Draft National Health Genomics Policy Framework — submission to the Department of Health

Date: 9 March 2017

Our reference: D2017/001310

Genomics Secretariat
Strategic Policy Branch
Health Systems Policy Division
Department of Health

Via email: genomics@health.gov.au

Dear Genomics Secretariat

National Health Genomics Policy Framework

Thank you for the opportunity to comment on the Department of Health’s consultation draft of the National Health Genomics Policy Framework (draft framework).

The draft framework aims to provide a consistent, national and strategic view for integrating genomics into the Australian healthcare system. It acknowledges a number of policy issues and challenges, including privacy, which need to be addressed in order to realise the benefits of genomic research and analysis.

My comments below consider the placement of ethical social and legal issues as an overarching priority in the draft framework. I also outline our experience and role in regulating the use of personal information, including health information, for the purposes of research, innovation and big data activities.

Ethical, social and legal issues as an overarching priority in the draft framework

The draft framework recognises that the need to balance confidentiality with access to data is fundamental to building and maintaining public trust and confidence. The consideration of ethical, social and legal issues – including privacy – is therefore identified as an overarching priority in the draft framework.

As genomics necessarily involves the management and analysis of large amounts of sensitive health information, privacy must be a central consideration. Good privacy practice and governance are increasingly recognised as essential elements for the success of new data-related activities and I appreciate the careful consideration that has been given to privacy issues in the draft framework.[1]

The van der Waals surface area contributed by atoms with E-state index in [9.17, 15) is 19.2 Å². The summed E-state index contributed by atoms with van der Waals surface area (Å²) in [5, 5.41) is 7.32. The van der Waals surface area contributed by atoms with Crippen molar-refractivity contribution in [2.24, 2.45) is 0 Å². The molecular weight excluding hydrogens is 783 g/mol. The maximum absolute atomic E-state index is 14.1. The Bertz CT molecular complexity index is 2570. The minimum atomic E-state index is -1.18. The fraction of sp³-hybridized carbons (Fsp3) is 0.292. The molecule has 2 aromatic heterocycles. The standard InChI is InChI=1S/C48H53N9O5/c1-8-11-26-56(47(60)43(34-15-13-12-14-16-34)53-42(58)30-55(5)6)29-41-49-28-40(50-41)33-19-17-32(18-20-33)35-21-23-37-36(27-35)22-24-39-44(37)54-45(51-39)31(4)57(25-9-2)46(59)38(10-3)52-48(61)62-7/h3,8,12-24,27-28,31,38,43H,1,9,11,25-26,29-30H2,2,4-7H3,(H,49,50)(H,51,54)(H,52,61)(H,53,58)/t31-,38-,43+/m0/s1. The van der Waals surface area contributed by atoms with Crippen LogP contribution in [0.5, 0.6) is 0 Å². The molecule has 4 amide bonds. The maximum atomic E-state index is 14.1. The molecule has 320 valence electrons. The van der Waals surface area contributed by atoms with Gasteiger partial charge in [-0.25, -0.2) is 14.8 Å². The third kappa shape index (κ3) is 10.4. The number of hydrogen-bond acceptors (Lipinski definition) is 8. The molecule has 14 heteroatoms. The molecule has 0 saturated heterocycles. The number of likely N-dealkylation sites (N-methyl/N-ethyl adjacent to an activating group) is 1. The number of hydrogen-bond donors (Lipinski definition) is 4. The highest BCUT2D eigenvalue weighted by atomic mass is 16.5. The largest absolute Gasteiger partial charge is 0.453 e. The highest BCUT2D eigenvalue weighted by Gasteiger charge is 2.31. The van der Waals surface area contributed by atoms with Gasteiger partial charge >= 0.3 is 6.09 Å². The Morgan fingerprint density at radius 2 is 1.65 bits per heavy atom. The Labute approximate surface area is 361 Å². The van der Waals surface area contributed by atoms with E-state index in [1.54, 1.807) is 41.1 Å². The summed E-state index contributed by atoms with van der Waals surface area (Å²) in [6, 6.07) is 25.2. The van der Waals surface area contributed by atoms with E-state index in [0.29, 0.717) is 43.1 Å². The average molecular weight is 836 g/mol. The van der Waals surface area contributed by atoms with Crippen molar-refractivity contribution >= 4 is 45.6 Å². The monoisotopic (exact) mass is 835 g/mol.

Ensuring that privacy concerns, risks and mitigation strategies are meaningfully considered, prioritised and addressed in the design of policies and frameworks from the outset means that community expectations are more likely to be met.[2] This can help establish a social licence for using and sharing data in innovative and publicly beneficial ways, such as to provide more ‘person-centred healthcare’ and empower patients to make informed healthcare decisions. The draft framework recognises this and provides that ‘the framework is an important step towards building assurance that appropriate safeguards exist to support individual and population level engagement in the system.’

In response to the question raised,[3] I consider the placement of ethical, social and legal issues as an overarching priority in the draft framework essential to establishing public trust and confidence in the way genomic and other health data is used and handled.

Promoting a balance between access to data and privacy